propeller in the water. Steering is accomplished with a horizontal
The result is less drag, because there is no
strut, shaft, or rudder dragging through the water under the boat. And,
keeping only half of the propeller under water allows a higher operating
RPM and more efficient than keeping the propeller completely underwater. The surface drive has gained wide acceptance
amongst offshore racers, a recent European yearbook listed 21 of 32
boats with Arneson drives – and they are showing up on mega yachts, work
boats, and even some military ships.
"There aren’t enough hours in the
day", he said sipping a diet soft drink in his trophy studded office,
with his sidekick – a "purebred mutt" named Cody. "If I
wasn’t doing this, I’d have to start acting my age – and that would
be disastrous!" Arneson will be 71 this year.
His previous boat, a single turbine 32 footer
painted red like the current 40 footer, was a familiar sight around the
bay, belching up a 6-foot flame out of the exhaust. In September, 1990,
Arneson raced that boat up the Mississippi River from New Orleans to St.
Louis to smash the record by seven and a half-hours. He covered the 1,039
miles in 12 hours, 40 minutes, and 50 seconds. He even beat his support
truck, even though it is 350 miles shorter by road.
"We were averaging more than 100 mph,
when we were running", Arneson said. "But we had to keep slowing
down for the barge traffic." He said the barges cost more time than
the four times they refueled. Despite the barge delays, floating debris,
and the narrow channels – some only 100 feet wide – Arneson says that
his record will probably stand until he takes another crack at it in his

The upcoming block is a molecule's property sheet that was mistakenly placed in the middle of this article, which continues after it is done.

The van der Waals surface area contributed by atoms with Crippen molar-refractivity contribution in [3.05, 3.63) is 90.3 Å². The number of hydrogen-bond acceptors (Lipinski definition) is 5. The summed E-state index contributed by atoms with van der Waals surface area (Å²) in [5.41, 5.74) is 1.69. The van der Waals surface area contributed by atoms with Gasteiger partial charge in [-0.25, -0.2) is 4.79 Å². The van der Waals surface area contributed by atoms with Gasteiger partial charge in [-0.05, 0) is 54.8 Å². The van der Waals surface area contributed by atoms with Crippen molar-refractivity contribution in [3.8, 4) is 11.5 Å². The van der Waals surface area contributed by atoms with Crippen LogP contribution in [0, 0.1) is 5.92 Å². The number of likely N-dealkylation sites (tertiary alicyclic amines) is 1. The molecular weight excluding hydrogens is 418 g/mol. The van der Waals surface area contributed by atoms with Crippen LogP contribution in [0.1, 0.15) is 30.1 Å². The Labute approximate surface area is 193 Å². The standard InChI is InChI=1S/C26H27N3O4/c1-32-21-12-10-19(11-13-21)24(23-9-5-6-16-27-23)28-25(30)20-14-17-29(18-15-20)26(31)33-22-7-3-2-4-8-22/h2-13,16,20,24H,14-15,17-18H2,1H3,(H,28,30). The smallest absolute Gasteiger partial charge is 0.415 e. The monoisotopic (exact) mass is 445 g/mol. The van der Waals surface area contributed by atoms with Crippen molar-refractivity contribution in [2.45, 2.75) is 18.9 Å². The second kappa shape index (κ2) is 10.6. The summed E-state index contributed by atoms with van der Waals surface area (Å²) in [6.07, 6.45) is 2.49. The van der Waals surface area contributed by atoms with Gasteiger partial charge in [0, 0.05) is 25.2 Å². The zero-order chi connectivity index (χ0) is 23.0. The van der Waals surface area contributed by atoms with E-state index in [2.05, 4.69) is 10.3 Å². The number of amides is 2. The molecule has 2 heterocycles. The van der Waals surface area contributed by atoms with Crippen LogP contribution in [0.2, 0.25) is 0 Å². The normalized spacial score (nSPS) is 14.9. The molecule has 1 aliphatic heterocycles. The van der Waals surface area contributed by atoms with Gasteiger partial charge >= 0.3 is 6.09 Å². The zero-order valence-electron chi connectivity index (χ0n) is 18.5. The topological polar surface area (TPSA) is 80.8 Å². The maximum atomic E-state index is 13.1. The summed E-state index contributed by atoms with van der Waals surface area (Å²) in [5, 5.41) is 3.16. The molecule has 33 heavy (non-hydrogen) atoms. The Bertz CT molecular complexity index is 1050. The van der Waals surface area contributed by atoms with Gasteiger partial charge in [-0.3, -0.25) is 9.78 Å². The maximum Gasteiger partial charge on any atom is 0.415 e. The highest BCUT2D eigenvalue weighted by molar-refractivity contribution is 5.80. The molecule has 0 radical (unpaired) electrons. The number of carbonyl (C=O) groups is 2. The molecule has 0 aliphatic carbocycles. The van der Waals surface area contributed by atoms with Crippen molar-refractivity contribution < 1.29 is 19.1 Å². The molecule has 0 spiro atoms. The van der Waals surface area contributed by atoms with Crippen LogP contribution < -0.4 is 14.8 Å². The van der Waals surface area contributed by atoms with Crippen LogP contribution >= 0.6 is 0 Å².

But first, he will probably go after the San
Francisco to Los Angeles record with the new boat, or maybe the
Ketchikan-Seattle mark. With good weather and barring encounters with
floating logs, Arneson is confident the boat will put on a good show.
The boat is a Skater catamaran hull,
constructed of carbon fiber with end grain balsa core, built by Douglas
Marine. Overall length is 40 ft, beam is 11 feet, and it draws only 8
inches when running at speed. It has twin gas turbine G.E.T-58 helicopter
engines, each one driving an Arneson No. 8 surface drive with a six bladed
prop. Despite their 1,325-hp output, each engine weighs only 300 pounds.
Dry, the boat weighs 9,180 pounds, but with four passengers, and 850
gallons of jet fuel on board, it weighs nearly 16,000 pounds. Arneson has
about $600,000 invested in the boat. He says it will hit 160 mph when the
conditions are right.
Arneson makes routine test runs that seem
incredible to the boaters familiar with the Bay and Delta distances.
Leaving Loch Lamond near San Rafael, Arneson can be at Benecia in 10
minutes, Tower Park in 35.
"That’s just loafing along," he
said. "That’s running at about 80 percent power. I slow down to 100
What’s Arneson’s next boat?
"I don’t know – there may be a 50
footer in my future. It seems like you’re always a boat behind in life…."
To subscribe to this fine
4090 S. McCarran
Reno, Nevada 89502
phone: (510) 865-7500
fax: (510) 865-0186